Proteomic datasets are often incomplete due to identification range and sensitivity issues. It becomes important to develop methodologies to estimate missing proteomic data, allowing better interpretation of proteomic datasets and metabolic mechanisms underlying complex biological systems. In this study, we applied an artificial neural network to approximate the relationships between cognate transcriptomic and proteomic datasets of Desulfovibrio vulgaris , and to predict protein abundance for the proteins not experimentally detected, based on several relevant predictors, such as mRNA abundance, cellular role and triple codon counts. The results showed that the coefficients of determination for the trained neural network models ranged from 0.47 to 0.68, providing better modeling than several previous regression models. The validity of the trained neural network model was evaluated using biological information (i.e. operons). To seek understanding of mechanisms causing missing proteomic data, we used a multivariate logistic regression analysis and the result suggested that some key factors, such as protein instability index, aliphatic index, mRNA abundance, effective number of codons () and codon adaptation index (CAI) values may be ascribed to whether a given expressed protein can be detected. In addition, we demonstrated that biological interpretation can be improved by use of imputed proteomic datasets.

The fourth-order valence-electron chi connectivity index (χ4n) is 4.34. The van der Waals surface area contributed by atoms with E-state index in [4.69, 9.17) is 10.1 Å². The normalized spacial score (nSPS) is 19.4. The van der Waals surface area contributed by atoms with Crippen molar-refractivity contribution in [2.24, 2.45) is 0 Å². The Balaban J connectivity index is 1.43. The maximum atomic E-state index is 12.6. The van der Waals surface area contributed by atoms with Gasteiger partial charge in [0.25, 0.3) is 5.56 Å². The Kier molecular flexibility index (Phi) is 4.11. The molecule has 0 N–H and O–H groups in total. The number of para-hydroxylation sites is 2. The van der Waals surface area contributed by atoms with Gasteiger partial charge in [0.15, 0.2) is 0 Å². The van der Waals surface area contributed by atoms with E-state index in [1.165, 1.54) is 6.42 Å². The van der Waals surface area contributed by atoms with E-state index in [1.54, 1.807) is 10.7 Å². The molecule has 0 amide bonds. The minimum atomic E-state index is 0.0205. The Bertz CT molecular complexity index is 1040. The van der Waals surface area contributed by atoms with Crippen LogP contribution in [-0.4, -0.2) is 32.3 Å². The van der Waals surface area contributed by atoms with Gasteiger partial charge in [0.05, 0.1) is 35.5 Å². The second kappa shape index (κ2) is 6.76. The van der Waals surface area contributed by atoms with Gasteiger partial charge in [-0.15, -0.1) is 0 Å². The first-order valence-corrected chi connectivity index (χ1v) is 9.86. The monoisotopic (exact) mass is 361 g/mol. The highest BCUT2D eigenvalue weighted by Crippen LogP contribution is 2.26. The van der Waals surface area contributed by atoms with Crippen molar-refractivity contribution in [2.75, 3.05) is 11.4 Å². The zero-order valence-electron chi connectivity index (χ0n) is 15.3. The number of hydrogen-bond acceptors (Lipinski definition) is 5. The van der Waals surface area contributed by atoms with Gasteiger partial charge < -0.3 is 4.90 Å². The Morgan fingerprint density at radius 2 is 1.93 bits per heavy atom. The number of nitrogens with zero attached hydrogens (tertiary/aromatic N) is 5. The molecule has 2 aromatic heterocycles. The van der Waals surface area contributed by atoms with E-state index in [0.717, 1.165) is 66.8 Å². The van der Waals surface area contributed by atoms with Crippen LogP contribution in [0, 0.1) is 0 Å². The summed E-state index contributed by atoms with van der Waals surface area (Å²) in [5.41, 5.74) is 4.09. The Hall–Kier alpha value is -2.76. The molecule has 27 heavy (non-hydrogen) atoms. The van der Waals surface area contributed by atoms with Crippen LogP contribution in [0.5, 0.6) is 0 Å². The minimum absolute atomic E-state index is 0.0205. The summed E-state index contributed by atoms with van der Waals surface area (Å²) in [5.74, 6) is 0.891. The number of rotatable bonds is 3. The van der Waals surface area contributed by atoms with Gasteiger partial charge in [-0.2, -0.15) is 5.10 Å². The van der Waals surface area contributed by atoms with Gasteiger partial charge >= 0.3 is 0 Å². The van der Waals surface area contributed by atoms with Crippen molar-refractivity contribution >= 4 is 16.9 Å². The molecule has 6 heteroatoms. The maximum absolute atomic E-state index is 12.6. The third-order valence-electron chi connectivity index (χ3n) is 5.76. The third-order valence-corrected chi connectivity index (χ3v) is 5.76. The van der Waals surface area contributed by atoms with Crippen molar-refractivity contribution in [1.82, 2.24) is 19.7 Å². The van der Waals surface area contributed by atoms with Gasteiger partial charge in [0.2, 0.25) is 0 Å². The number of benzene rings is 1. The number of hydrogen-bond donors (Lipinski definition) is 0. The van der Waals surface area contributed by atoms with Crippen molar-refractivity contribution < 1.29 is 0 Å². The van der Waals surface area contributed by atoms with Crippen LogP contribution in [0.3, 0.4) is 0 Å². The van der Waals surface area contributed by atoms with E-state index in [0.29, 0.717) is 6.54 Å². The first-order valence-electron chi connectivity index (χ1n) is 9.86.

Li, F., Nie, L., Wu, G., Qiao, J., & Zhang, W. (2011). Prediction and Characterization of Missing Proteomic Data in Desulfovibrio vulgaris . Comparative and Functional Genomics, 2011, 1–16. https://doi.org/10.1155/2011/780973